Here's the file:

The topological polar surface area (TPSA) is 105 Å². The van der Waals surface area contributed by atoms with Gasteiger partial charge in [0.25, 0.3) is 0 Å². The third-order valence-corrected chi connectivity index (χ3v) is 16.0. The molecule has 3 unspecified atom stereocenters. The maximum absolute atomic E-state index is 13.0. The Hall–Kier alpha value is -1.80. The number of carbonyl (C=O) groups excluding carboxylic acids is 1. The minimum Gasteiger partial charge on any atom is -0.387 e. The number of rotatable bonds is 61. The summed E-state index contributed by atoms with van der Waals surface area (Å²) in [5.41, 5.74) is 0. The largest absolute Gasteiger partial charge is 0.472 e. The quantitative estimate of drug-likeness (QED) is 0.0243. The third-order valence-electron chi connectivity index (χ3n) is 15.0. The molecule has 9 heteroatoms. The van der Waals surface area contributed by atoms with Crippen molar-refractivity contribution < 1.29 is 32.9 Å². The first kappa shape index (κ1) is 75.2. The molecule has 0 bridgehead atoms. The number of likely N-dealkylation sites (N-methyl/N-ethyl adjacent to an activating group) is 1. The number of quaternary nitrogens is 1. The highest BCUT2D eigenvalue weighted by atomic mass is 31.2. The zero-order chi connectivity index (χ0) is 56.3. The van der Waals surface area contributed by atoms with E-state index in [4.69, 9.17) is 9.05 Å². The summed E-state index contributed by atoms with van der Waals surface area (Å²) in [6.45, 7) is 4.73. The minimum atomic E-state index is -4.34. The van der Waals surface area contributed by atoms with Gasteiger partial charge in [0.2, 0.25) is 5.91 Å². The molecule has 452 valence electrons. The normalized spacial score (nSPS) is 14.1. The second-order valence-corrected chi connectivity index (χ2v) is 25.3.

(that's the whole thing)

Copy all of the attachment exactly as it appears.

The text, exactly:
The topological polar surface area (TPSA) is 105 Å². The van der Waals surface area contributed by atoms with Gasteiger partial charge in [0.25, 0.3) is 0 Å². The third-order valence-corrected chi connectivity index (χ3v) is 16.0. The molecule has 3 unspecified atom stereocenters. The maximum absolute atomic E-state index is 13.0. The Hall–Kier alpha value is -1.80. The number of carbonyl (C=O) groups excluding carboxylic acids is 1. The minimum Gasteiger partial charge on any atom is -0.387 e. The number of rotatable bonds is 61. The summed E-state index contributed by atoms with van der Waals surface area (Å²) in [5.41, 5.74) is 0. The largest absolute Gasteiger partial charge is 0.472 e. The quantitative estimate of drug-likeness (QED) is 0.0243. The third-order valence-electron chi connectivity index (χ3n) is 15.0. The molecule has 9 heteroatoms. The van der Waals surface area contributed by atoms with Crippen molar-refractivity contribution < 1.29 is 32.9 Å². The first kappa shape index (κ1) is 75.2. The molecule has 0 bridgehead atoms. The number of likely N-dealkylation sites (N-methyl/N-ethyl adjacent to an activating group) is 1. The number of quaternary nitrogens is 1. The highest BCUT2D eigenvalue weighted by atomic mass is 31.2. The zero-order chi connectivity index (χ0) is 56.3. The van der Waals surface area contributed by atoms with E-state index in [4.69, 9.17) is 9.05 Å². The summed E-state index contributed by atoms with van der Waals surface area (Å²) in [6.45, 7) is 4.73. The minimum atomic E-state index is -4.34. The van der Waals surface area contributed by atoms with Gasteiger partial charge in [0.2, 0.25) is 5.91 Å². The molecule has 452 valence electrons. The normalized spacial score (nSPS) is 14.1. The second-order valence-corrected chi connectivity index (χ2v) is 25.3.